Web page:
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    brianluxbrianlux Moving through All Kinds of Terrain. Posts: 40,792
    brianlux said:

    This thread had me add a few classical albums on the wantlist. I’m listening to The Planets right now.. and it’s just stellar. If you like this performance, I recommend this pressing. 


    Oooh,  that looks great!  I like the Bernstein/ NY Philharmonic OK, but have been looking to upgrade.  That might be the ticket, thanks for posting it!
    Right on b. I’m going to spin this SC/DG pressing later tonight. It seems SC uses the original stampers as the hype sticker on my version was different. Read somewhere that SC pressings never really go out of print:




    Ah, yes!  I have a fondness for Deutsche Grammophon LPs that goes back, oh, well, let's just say "a ways".  :lol:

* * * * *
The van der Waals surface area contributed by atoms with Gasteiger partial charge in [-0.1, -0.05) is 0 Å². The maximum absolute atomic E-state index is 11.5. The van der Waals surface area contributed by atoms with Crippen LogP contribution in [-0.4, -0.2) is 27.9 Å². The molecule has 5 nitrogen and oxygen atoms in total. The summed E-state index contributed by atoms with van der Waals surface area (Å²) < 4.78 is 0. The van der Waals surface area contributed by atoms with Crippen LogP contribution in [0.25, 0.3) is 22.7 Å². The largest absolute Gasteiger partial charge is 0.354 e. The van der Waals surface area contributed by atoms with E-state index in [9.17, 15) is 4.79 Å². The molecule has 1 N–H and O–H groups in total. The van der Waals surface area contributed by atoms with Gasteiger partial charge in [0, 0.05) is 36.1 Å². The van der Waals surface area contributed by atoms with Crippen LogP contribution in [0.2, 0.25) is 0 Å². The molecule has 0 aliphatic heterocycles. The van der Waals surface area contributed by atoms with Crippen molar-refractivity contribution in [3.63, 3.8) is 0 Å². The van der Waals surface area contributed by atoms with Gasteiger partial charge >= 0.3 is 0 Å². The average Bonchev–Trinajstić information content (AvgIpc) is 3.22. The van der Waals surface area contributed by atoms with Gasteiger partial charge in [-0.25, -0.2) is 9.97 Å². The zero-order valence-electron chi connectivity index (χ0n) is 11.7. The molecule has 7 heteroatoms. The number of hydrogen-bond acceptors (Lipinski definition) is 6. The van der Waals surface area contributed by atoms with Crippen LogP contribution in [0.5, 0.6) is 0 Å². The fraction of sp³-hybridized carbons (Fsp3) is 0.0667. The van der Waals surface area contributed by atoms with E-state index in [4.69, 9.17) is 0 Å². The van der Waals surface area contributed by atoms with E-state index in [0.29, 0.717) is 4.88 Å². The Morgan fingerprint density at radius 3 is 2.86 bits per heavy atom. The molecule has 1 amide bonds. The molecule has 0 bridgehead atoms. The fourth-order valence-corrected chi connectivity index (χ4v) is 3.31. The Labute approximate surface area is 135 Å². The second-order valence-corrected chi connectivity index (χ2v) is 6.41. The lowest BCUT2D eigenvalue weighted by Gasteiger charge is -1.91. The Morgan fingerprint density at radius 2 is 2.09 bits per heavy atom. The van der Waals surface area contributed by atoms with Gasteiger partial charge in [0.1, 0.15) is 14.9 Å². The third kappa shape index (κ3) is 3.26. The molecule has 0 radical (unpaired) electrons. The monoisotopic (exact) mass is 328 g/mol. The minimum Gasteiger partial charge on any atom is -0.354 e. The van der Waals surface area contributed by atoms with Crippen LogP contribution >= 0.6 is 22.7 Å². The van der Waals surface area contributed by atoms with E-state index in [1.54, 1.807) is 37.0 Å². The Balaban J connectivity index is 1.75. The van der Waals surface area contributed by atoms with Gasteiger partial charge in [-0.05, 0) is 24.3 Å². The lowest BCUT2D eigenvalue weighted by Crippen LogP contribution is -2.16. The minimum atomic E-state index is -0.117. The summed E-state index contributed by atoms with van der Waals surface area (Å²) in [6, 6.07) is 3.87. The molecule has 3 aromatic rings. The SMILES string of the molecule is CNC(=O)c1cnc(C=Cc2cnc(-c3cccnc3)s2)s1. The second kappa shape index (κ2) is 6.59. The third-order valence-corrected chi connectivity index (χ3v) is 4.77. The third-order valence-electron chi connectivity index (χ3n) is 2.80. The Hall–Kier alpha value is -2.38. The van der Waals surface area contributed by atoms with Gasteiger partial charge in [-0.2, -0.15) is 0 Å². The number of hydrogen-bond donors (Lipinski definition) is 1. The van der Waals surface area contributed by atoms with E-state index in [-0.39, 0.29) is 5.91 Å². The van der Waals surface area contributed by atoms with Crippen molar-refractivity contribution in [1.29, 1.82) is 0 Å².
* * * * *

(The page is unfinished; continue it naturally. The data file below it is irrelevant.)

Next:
“The fear of death follows from the fear of life. A man [or woman] who lives fully is prepared to die at any time.”
    Variously credited to Mark Twain or Edward Abbey.













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    HeavyHandsHeavyHands Posts: 2,130
    Contemporary composer Max Richter has some moving and impressive work.  People would mostly know him from "On the Nature of Daylight" from the album "The Blue Notebooks" and which was featured in the movie Arrival.  

    He did a very interesting project called "Recomposed By Max Richter - Vivaldi: The Four Seasons." Whether or not you like baroque classical, this album is a genuinely beautiful reimagining of some very well worn melodies.  Highly recommended.
    "A lot more people are capable of being big out there that just don't give themselves a chance." -Stone Gossard
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    brianluxbrianlux Moving through All Kinds of Terrain. Posts: 40,792